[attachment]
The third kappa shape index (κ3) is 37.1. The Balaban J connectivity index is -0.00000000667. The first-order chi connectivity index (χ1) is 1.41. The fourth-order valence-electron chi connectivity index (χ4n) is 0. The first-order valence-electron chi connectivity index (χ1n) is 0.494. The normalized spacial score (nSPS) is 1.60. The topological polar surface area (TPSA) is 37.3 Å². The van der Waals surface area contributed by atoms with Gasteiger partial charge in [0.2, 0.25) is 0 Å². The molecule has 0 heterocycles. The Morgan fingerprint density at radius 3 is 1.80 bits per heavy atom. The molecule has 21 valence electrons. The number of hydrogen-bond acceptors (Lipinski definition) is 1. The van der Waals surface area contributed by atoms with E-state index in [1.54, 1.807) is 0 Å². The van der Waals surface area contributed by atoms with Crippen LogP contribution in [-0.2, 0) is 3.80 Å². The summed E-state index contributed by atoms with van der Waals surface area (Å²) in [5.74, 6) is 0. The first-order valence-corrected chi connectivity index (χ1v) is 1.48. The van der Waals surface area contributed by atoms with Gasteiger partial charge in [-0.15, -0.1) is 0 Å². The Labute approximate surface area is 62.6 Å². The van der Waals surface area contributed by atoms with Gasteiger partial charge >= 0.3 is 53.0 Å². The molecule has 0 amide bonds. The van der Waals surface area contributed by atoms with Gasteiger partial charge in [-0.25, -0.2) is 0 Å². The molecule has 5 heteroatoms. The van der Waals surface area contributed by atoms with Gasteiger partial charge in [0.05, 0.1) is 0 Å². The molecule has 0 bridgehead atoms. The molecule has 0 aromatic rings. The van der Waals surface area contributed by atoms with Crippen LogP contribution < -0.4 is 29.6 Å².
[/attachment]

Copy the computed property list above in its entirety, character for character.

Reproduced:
The third kappa shape index (κ3) is 37.1. The Balaban J connectivity index is -0.00000000667. The first-order chi connectivity index (χ1) is 1.41. The fourth-order valence-electron chi connectivity index (χ4n) is 0. The first-order valence-electron chi connectivity index (χ1n) is 0.494. The normalized spacial score (nSPS) is 1.60. The topological polar surface area (TPSA) is 37.3 Å². The van der Waals surface area contributed by atoms with Gasteiger partial charge in [0.2, 0.25) is 0 Å². The molecule has 0 heterocycles. The Morgan fingerprint density at radius 3 is 1.80 bits per heavy atom. The molecule has 21 valence electrons. The number of hydrogen-bond acceptors (Lipinski definition) is 1. The van der Waals surface area contributed by atoms with E-state index in [1.54, 1.807) is 0 Å². The van der Waals surface area contributed by atoms with Crippen LogP contribution in [-0.2, 0) is 3.80 Å². The summed E-state index contributed by atoms with van der Waals surface area (Å²) in [5.74, 6) is 0. The first-order valence-corrected chi connectivity index (χ1v) is 1.48. The van der Waals surface area contributed by atoms with Gasteiger partial charge in [-0.15, -0.1) is 0 Å². The Labute approximate surface area is 62.6 Å². The van der Waals surface area contributed by atoms with Gasteiger partial charge >= 0.3 is 53.0 Å². The molecule has 0 amide bonds. The van der Waals surface area contributed by atoms with Gasteiger partial charge in [-0.25, -0.2) is 0 Å². The molecule has 5 heteroatoms. The van der Waals surface area contributed by atoms with Gasteiger partial charge in [0.05, 0.1) is 0 Å². The molecule has 0 bridgehead atoms. The molecule has 0 aromatic rings. The van der Waals surface area contributed by atoms with Crippen LogP contribution < -0.4 is 29.6 Å².